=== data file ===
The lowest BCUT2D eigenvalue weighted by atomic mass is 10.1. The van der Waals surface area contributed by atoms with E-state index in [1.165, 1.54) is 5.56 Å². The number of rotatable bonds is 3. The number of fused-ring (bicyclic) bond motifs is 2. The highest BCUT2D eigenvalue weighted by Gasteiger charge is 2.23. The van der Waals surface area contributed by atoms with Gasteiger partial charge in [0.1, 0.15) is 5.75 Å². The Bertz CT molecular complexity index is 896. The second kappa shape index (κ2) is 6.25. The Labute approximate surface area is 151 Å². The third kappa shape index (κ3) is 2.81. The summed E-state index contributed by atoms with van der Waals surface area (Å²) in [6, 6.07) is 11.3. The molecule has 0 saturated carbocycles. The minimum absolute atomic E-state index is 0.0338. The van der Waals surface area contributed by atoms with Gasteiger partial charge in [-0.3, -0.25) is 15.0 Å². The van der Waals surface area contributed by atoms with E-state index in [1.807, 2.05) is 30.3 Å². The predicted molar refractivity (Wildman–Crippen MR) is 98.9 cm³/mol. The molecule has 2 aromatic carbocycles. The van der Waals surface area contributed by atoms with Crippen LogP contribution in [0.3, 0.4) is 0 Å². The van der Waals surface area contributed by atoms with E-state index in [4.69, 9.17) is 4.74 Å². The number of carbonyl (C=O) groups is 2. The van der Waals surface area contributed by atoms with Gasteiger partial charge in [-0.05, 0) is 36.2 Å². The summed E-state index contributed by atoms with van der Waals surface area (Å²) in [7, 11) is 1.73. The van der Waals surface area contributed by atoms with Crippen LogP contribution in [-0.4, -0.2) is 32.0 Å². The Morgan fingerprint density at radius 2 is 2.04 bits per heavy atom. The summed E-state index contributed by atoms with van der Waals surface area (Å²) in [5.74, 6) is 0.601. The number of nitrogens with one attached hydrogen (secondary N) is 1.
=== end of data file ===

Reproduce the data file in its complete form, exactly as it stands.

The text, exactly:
The lowest BCUT2D eigenvalue weighted by atomic mass is 10.1. The van der Waals surface area contributed by atoms with E-state index in [1.165, 1.54) is 5.56 Å². The number of rotatable bonds is 3. The number of fused-ring (bicyclic) bond motifs is 2. The highest BCUT2D eigenvalue weighted by Gasteiger charge is 2.23. The van der Waals surface area contributed by atoms with Gasteiger partial charge in [0.1, 0.15) is 5.75 Å². The Bertz CT molecular complexity index is 896. The second kappa shape index (κ2) is 6.25. The Labute approximate surface area is 151 Å². The third kappa shape index (κ3) is 2.81. The summed E-state index contributed by atoms with van der Waals surface area (Å²) in [6, 6.07) is 11.3. The molecule has 0 saturated carbocycles. The minimum absolute atomic E-state index is 0.0338. The van der Waals surface area contributed by atoms with Gasteiger partial charge in [-0.3, -0.25) is 15.0 Å². The van der Waals surface area contributed by atoms with E-state index in [1.807, 2.05) is 30.3 Å². The predicted molar refractivity (Wildman–Crippen MR) is 98.9 cm³/mol. The molecule has 2 aromatic carbocycles. The van der Waals surface area contributed by atoms with Crippen LogP contribution in [0.3, 0.4) is 0 Å². The van der Waals surface area contributed by atoms with E-state index in [4.69, 9.17) is 4.74 Å². The number of carbonyl (C=O) groups is 2. The van der Waals surface area contributed by atoms with Gasteiger partial charge in [-0.05, 0) is 36.2 Å². The summed E-state index contributed by atoms with van der Waals surface area (Å²) in [7, 11) is 1.73. The van der Waals surface area contributed by atoms with Crippen LogP contribution in [-0.4, -0.2) is 32.0 Å². The Morgan fingerprint density at radius 2 is 2.04 bits per heavy atom. The summed E-state index contributed by atoms with van der Waals surface area (Å²) in [5.74, 6) is 0.601. The number of nitrogens with one attached hydrogen (secondary N) is 1.